The Genealogy of Jesus Christ: A Christmas Meditation (Matthew 1:1-17)

close up shot of a stained glass

In Paul’s first letter to the Corinthians, he says that the cross of Christ is a stumbling block for Jews (1:23). Due to the Law’s instruction, it is clear that law-abiding Jews would take offense at anyone hung on tree. As Moses announced in Deuteronomy 21:23, such a man was accursed by God.  Understandably, the call to believe in and worship a man nailed to a tree would have been hard to accept.

Two thousand years removed from Golgotha, the cross has become a symbol of peace and hope. In the West, Christians have grown up seeing crosses on church steeples and tee shirts. More than a few devotees to Christ adorn them around their neck or ink them on their skin. Clearly, the cross is no longer a stumbling block.

What is a stumbling block today is the Bible itself. In almost a complete reversal, the word of God, which would have posed no cultural problem for the Jews of Jesus’ day, causes many professing Christians to wince and excuse its contents.

For many, the world of the Bible is foreign. Its words, warfare, and worship are hard to understand. Add to this the self-deprecating truths of total depravity and unconditional election, and you have a Bible that is not just unfamiliar, but even offensive.  Yet, it is not only doctrine that trips up Bible readers; it is also genre selection. Continue reading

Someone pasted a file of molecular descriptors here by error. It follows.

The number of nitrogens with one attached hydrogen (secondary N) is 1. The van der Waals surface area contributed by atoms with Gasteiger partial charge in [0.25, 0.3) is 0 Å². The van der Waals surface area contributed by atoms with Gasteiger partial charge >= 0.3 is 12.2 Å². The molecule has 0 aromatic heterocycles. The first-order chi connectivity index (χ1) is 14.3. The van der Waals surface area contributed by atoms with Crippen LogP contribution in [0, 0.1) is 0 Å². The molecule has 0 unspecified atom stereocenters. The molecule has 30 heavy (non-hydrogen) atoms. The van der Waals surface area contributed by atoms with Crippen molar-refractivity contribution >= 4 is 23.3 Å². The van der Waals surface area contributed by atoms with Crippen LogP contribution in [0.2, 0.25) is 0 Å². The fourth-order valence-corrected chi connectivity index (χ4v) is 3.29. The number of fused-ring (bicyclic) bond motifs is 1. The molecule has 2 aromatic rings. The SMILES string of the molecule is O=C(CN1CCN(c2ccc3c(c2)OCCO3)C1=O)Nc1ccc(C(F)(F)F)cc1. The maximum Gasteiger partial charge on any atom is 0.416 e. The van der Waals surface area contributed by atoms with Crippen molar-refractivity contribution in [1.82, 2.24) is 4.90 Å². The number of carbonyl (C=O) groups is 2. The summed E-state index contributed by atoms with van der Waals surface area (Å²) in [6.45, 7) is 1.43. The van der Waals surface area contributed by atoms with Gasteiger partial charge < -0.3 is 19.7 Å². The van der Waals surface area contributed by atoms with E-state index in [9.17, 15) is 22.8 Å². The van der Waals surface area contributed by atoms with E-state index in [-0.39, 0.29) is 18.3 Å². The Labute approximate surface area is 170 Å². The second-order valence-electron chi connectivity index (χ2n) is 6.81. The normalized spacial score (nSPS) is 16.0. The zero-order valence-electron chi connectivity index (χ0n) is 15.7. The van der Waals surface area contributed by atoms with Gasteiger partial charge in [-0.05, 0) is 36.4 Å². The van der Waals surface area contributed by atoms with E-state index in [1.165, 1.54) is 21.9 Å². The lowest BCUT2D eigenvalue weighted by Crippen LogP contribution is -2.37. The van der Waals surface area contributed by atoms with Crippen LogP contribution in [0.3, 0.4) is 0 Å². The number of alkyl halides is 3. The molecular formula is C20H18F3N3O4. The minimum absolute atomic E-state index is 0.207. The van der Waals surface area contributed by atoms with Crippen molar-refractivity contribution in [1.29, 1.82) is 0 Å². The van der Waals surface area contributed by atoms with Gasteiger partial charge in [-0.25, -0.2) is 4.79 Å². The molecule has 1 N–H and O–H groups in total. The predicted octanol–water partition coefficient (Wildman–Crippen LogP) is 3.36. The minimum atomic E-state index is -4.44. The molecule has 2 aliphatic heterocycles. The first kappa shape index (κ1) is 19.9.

Typology That Is True to the Text: What Elijah and Elisha Point Out for Modern Interpreters of Scripture

roadway sign in desert land

How does typology work? Is it something that we do when we interpret Scripture? Or, is it something that Scripture does and we recognize when we read and interpret? In other words, is typology a method of interpretation, distinctive from a literal interpretation and similar to an allegorical method? Or, is typology something that is inherent to Scripture itself?

This is no small question. Volumes have been written to debate the point. And for more than the last decade I have thought about, written about, and preached about this very thing. It my conviction, outlined in a forthcoming article co-written with Sam Emadi, that typology is found in Scripture and it not something that the interpretive community brings to Scripture. To illustrate, consider the storyline of Elijah and Elisha. Continue reading

Personal Reconciliation and Personal Subjugation: How the Cross of Christ Achieves ‘Cosmic Reconciliation’ (Colossians 1:15–2:15)

1920x1080-it-is-finishedSince the start of our series on the cross, one recurring theme has been the way that judgment and salvation are paired. In the Passover, God saved his firstborn and judged Egypt’s firstborns. At the Red Sea, God saved his people and destroyed Pharaoh and his army. Just the same, as I read 2 Kings 3 last week, I found this theme again. The water that God provided to save Israel is the same water that brought the Moabites to their death.

In short, God’s judgment is never without salvation. And his salvation is never without judgment. From the flood of Noah to the end of time, we find salvation and judgment. And in this week’s sermon, we saw it in Colossians 1–2.

In Colossians 1:20, Paul says that the blood of Christ’s cross is reconciling all things in creation. And in what follows (1:21–2:23) he explains how that happens – through salvation and judgment. In these two chapters Paul identifies whom the cross saves and whom the cross judges. And for us, as we keep our eyes fixed on Christ, we learn how the cross has cosmic, as well as personal implications.